A higher quantity of polyunsaturated fatty acids (omega-3 and omega-6 fatty acids) to maintain the quality of the coat. Dogs can normally produce these fatty acids, but ageing
    can affect this physiological process

    As they age, dogs increasingly suffer from teeth problems. To ensure they continue to eat in sufficient quantities, the size, shape, and texture of their kibble needs to be tailored
    to their jaw.

    Pug standing facing camera on a rock
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    Caring for your Pug

    Grooming, training and exercise tips

    As this is a breed that likes nothing better than cosying up with their owners on the sofa, and they also adore their food, it’s important that Pugs are exercised every day. Up to an hour should do the trick, either through walking or at the dog park, and they enjoy playing games in the garden too.

    One thing to remember is that Pugs are less suited to running, however, as this may cause them to hyperventilate. Also, in hot weather, it’s best to take them out early or late in the day to avoid the midday sun. As they generally can’t swim, water should be avoided as well.

    One of the many benefits of having a Pug is the minimum grooming required. Their short, smooth coats almost look after themselves, really. All they will need is a gentle weekly once-over with a medium-bristled brush or a grooming mitt. Pugs won’t even need bathing unless they’ve been rolling in any mud. Just one word of warning: Pugs can moult rather a lot during the shedding season so will need extra brushing then to remove any dead hair. Nails should be kept short with regular clipping and ears and eyes checked for anything out of the ordinary. Lastly, frequent teeth-brushing is important, as are periodic dental check-ups.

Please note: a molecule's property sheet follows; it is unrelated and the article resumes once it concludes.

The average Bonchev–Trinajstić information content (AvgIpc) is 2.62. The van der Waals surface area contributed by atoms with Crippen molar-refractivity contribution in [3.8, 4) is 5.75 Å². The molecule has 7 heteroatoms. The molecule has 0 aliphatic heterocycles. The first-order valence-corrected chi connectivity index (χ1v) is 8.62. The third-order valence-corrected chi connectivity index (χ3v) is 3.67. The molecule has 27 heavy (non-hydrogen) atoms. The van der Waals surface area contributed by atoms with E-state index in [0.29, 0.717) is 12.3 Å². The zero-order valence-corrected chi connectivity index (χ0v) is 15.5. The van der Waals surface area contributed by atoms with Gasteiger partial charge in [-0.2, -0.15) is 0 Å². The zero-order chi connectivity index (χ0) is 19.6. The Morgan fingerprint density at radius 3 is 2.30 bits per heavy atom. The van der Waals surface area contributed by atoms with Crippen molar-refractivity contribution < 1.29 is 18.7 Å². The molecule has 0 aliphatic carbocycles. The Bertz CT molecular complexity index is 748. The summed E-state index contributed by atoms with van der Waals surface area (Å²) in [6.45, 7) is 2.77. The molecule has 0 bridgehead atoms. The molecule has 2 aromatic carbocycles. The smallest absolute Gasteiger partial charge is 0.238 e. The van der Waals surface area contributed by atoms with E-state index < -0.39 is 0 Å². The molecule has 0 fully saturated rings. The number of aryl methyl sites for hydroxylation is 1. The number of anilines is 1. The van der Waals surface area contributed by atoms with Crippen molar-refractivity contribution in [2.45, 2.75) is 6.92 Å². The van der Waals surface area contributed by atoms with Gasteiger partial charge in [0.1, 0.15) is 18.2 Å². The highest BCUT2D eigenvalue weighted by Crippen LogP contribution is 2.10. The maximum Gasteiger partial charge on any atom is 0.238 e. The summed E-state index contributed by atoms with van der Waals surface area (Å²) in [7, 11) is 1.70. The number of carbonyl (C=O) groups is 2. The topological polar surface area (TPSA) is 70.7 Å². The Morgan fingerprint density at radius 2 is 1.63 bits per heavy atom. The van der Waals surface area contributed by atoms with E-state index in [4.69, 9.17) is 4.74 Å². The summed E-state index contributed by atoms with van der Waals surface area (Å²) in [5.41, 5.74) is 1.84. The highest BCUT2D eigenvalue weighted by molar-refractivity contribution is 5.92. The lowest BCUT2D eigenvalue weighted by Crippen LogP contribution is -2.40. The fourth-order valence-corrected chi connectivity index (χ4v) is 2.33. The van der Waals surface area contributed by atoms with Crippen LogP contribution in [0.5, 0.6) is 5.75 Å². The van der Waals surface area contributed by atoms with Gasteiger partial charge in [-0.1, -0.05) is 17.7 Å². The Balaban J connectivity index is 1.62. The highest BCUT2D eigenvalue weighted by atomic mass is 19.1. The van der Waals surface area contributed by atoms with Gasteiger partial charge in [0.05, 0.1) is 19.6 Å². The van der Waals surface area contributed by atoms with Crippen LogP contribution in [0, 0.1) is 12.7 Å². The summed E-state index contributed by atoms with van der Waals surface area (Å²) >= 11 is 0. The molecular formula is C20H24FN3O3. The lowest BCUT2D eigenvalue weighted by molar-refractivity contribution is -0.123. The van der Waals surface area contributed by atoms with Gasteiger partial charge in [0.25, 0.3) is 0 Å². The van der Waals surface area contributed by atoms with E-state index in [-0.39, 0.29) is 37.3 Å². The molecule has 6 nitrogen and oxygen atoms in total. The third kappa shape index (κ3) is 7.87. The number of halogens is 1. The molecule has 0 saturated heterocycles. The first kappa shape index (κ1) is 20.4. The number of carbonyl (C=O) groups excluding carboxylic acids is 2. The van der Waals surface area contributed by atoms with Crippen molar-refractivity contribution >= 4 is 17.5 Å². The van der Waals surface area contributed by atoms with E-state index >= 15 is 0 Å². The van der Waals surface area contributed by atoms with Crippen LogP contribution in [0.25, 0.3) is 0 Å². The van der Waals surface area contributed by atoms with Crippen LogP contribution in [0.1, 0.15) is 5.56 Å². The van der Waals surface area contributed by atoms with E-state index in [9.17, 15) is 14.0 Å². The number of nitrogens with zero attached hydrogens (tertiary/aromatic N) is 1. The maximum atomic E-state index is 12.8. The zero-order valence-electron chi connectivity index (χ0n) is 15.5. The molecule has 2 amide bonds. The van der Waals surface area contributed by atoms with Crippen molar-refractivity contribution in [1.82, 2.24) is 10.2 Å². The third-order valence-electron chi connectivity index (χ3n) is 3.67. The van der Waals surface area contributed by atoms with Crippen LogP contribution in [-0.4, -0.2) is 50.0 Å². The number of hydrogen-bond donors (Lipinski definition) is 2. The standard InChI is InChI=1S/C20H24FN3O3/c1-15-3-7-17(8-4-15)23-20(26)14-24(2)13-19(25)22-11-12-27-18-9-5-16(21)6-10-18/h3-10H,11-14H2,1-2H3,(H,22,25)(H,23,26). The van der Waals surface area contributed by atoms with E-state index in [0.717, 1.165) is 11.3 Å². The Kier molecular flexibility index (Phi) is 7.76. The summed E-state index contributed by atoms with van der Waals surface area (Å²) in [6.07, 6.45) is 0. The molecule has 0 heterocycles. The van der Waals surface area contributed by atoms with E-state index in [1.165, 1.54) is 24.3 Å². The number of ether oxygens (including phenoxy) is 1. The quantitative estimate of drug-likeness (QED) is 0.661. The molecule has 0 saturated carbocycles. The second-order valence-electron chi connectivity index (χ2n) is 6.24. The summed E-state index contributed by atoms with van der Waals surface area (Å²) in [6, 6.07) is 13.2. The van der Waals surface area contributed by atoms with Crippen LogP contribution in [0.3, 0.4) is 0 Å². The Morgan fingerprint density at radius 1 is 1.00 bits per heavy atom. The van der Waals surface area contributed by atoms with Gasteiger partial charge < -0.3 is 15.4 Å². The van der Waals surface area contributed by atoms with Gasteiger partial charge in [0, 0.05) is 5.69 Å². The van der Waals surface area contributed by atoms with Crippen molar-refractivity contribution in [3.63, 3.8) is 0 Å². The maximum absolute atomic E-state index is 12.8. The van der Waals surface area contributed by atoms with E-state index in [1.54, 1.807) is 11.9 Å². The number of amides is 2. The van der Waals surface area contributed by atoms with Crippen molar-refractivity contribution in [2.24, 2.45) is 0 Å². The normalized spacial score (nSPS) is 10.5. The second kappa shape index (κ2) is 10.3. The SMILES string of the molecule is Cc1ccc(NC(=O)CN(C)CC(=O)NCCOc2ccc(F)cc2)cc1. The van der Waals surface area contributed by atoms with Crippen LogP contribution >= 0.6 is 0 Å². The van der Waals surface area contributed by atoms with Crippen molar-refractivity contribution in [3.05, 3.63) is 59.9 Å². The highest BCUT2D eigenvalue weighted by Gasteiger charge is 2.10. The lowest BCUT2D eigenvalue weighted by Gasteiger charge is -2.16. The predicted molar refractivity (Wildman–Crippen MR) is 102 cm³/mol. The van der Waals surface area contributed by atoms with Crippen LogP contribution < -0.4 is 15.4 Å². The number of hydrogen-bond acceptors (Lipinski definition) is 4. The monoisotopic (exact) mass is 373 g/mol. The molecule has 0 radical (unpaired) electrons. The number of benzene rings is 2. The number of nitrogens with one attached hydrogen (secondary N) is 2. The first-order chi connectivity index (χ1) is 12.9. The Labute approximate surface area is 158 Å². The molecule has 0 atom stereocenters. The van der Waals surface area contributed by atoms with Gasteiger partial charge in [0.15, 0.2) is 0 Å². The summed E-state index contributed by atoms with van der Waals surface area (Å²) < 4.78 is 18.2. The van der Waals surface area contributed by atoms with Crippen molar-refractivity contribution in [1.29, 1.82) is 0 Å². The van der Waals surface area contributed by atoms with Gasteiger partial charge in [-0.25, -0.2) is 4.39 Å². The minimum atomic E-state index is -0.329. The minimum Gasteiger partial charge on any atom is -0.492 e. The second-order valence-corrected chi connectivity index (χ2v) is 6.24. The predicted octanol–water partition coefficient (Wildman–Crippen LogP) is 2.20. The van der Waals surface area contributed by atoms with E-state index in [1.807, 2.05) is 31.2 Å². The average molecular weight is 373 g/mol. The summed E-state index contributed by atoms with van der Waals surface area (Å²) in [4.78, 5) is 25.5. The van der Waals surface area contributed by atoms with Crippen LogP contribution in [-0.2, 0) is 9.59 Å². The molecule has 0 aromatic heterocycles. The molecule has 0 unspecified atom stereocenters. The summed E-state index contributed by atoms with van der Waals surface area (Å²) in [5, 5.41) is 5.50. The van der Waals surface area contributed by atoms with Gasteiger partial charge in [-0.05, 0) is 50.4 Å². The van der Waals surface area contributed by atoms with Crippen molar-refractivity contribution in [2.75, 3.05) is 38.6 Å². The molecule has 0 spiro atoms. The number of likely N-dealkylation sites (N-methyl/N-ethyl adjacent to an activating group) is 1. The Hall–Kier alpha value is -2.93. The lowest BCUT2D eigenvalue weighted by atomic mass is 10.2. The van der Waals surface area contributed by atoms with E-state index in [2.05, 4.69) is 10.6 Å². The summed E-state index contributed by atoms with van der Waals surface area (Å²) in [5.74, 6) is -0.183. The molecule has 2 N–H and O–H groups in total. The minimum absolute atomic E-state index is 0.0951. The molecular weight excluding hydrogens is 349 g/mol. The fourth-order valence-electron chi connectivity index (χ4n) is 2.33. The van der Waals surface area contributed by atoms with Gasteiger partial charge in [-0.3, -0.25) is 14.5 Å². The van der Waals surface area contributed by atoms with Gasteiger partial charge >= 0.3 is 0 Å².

While it’s true that the Pug is the perfect companion animal, these little lapdogs can be a tiny bit stubborn at times – especially when it comes to house training. Pugs will benefit, therefore, from early learning at puppy-training classes. Once they get the hang of things, they are quite intelligent animals and learn quickly. They will also benefit from the early socialisation that the classes bring. It’s always best to use reward-based training and positive reinforcement, as Pugs can be quite sensitive and thrive on encouragement and praise. Later, Pugs can go on to do well at activities such as obedience.

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    All about Pugs

    Sources
    1. Veterinary Centers of America https://vcahospitals.com/
    2. Royal Canin Dog Encyclopaedia. Ed 2010 and 2020
    3. Banfield Pet Hospital https://www.banfield.com/
    4. Royal Canin BHN Product Book
    5. American Kennel Club https://www.akc.org/